Workers who got a raise could soon see it taken away, thanks to their state representatives.
Bettie Douglas was about to start her long walk to the bus to go to work on Monday morning when a man from the water company showed up at her house in St. Louis, Missouri. He was there to cut off her service.
That news threw her into a tailspin. “No one should have to live like this,” she sobbed. She tries to show up to her fast food job with a smile, as her employer asks, but she was in tears during her entire morning commute thinking about how she was going to deal with potentially losing her water and then having to pay $50 to reconnect it — not to mention paying off what the water company says she owes.
Things were supposed to be a little easier for her by now. In 2015, St. Louis passed a minimum wage increase that would have mandated that workers be paid at least $9 an hour that year, $10 an hour this year, and $11 by next year. But it passed on the very same day that the state’s preemption law, which blocks cities and localities from increasing their own wages, took effect. After a consortium of business groups sued to block the increase, it was under an injunction until a judge in February ruled in favor of the increase. It immediately took effect after the injunction was lifted.
But while the $10 minimum wage is technically in effect now, Douglas says she still hasn’t seen any extra money in her paycheck. She still makes just $7.90 an hour, even after a decade of working at the same place.
“This is how much I really need this,” she said, thinking about her potential water shutoff. “I need that ten dollars so I can pay my bills.”
But on Friday, prospects of her ever getting the raise she so desperately needs dimmed further. Republicans in the state senate pushed through a bill in the last few hours of the session that blocks the St. Louis minimum wage increase. If Gov. Eric Greitens (R) signs it, the city’s minimum wage will revert it back to the state’s floor of $7.70 an hour in August. The governor couldn’t be immediately reached for comment.
“They keep playing with it and taking it back,” Douglas said of the legislature’s vote. “Every day I’m working hard, and it’s so hard to pay my bills. Then they tell us that we don’t deserve a raise.”
Not everyone in the state legislature was on board with blocking the pay increase. Sen. Jamilah Nasheed (D) was one of the lawmakers who staged a two-hour filibuster against the legislation when it was first considered on Wednesday. “It was the right thing to do,” she said. “I don’t know anyone in the St. Louis area who can live off of $7.70 an hour… It’s just inhumane.”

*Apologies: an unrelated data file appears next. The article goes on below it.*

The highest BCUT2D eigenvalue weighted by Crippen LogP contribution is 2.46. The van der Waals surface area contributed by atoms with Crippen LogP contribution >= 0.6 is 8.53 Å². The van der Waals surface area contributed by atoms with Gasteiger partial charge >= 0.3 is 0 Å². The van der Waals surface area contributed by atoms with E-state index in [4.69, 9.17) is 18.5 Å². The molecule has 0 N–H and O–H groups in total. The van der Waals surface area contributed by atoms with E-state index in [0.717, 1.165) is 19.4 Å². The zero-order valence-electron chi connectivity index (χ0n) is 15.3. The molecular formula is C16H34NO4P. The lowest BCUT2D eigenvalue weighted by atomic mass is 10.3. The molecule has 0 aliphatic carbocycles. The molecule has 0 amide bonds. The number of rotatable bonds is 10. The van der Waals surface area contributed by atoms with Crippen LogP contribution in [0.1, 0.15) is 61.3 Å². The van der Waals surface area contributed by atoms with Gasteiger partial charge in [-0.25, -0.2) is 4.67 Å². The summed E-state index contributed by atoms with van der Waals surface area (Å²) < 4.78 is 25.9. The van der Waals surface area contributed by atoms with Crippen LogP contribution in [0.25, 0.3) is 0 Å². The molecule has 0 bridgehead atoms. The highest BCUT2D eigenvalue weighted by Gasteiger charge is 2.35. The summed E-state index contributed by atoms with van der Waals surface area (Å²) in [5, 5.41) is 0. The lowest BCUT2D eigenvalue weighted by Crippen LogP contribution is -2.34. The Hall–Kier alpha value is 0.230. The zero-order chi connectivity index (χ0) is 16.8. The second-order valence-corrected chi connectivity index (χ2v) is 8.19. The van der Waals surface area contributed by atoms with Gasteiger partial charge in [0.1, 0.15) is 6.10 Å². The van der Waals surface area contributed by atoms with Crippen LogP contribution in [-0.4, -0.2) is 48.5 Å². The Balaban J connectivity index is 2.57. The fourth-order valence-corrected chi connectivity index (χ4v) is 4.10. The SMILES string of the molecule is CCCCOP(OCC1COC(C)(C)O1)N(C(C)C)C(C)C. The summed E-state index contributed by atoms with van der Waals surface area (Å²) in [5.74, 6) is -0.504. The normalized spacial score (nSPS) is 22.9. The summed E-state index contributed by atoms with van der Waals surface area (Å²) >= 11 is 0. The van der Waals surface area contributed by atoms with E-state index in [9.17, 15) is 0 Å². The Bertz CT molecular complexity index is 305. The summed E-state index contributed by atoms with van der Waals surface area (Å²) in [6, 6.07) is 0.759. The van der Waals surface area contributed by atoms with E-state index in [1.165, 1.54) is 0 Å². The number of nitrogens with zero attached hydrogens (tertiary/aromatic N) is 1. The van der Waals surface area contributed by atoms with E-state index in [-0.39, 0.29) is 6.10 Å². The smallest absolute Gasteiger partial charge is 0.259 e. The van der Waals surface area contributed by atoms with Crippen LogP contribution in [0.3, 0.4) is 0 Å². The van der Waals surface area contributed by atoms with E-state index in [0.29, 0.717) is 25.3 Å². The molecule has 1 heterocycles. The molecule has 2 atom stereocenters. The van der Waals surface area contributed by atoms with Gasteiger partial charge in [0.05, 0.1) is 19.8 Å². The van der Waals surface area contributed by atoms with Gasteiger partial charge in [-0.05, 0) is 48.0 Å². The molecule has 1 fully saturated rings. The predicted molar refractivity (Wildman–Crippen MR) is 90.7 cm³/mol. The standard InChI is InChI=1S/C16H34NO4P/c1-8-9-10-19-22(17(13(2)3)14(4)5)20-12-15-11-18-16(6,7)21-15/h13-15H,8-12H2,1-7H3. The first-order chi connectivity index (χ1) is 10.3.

But Democrats weren’t able to block it again when it was reconsidered on Friday. Republican lawmakers brought it up hours before the end of the session and used a maneuver called a previous question that allowed them to push it through without any chance to filibuster. “They basically forced that bill down our throats without any debate, any conversation,” Nasheed said.
“They literally took money out of the pockets of individuals,” she added, given that the minimum wage increase has now gone into effect. “They cut people’s pay.” Republicans in favor of preemption argued that it would be harmful to have different minimum wages in different parts of the state. But Nasheed doesn’t buy that argument, given that none of them took her up on her bill to increase the entire state’s minimum wage to $9 an hour.
Douglas has made countless sacrifices to try to make ends meet on her current pay of $7.90 while raising two sons. “You can’t pay bills, you can’t afford food, you can’t afford anything,” she said. “Every time I turn around, the water bill is going up, the gas bill is going up, the electric bill is going up.” She doesn’t have a car, instead walking seven blocks to take the bus to work every day. The 59-year-old hasn’t even been to the doctor in 16 years because she can’t afford health insurance.
“I don’t even know what we’re going to eat this evening, to be honest,” she said. She calculated that by Thursday she wouldn’t have money for bus fare anymore and would have to find another way to get to work.
“All I want to do is live a comfortable life and pay my bills,” she said. “That’s all I’m asking. Is that too much?”
She joined the Fight for 15 movement and for three years has been fighting to get wages increased to at least $15 an hour. But on Monday, she was feeling deflated. “It’s been years, years and years of this. You just get tired,” she said. “I’m so tired of fighting, fighting for trying to pay my bills.”
“I don’t want anybody to give me anything. I have no problem working for it,” she added. “But give me what I deserve. Don’t work me and treat me like I’m nothing.”
If Douglas is feeling too weary to press on with the fight, Nasheed isn’t done yet. “What they’re about to see is not only will the city raise the wage, but the whole state of Missouri’s wages will increase,” she said.
She plans to begin a petition to put a minimum wage increase on the next ballot that goes in front of voters. She’s sure voters will approve it. “I’m going to work extremely hard to make that a reality, to make sure that individuals receive a livable wage,” she said. “We’re going to take this fight to the people.”
Missouri lawmakers vote to undo St. Louis minimum wage raise that just took effect was originally published in ThinkProgress on Medium, where people are continuing the conversation by highlighting and responding to this story.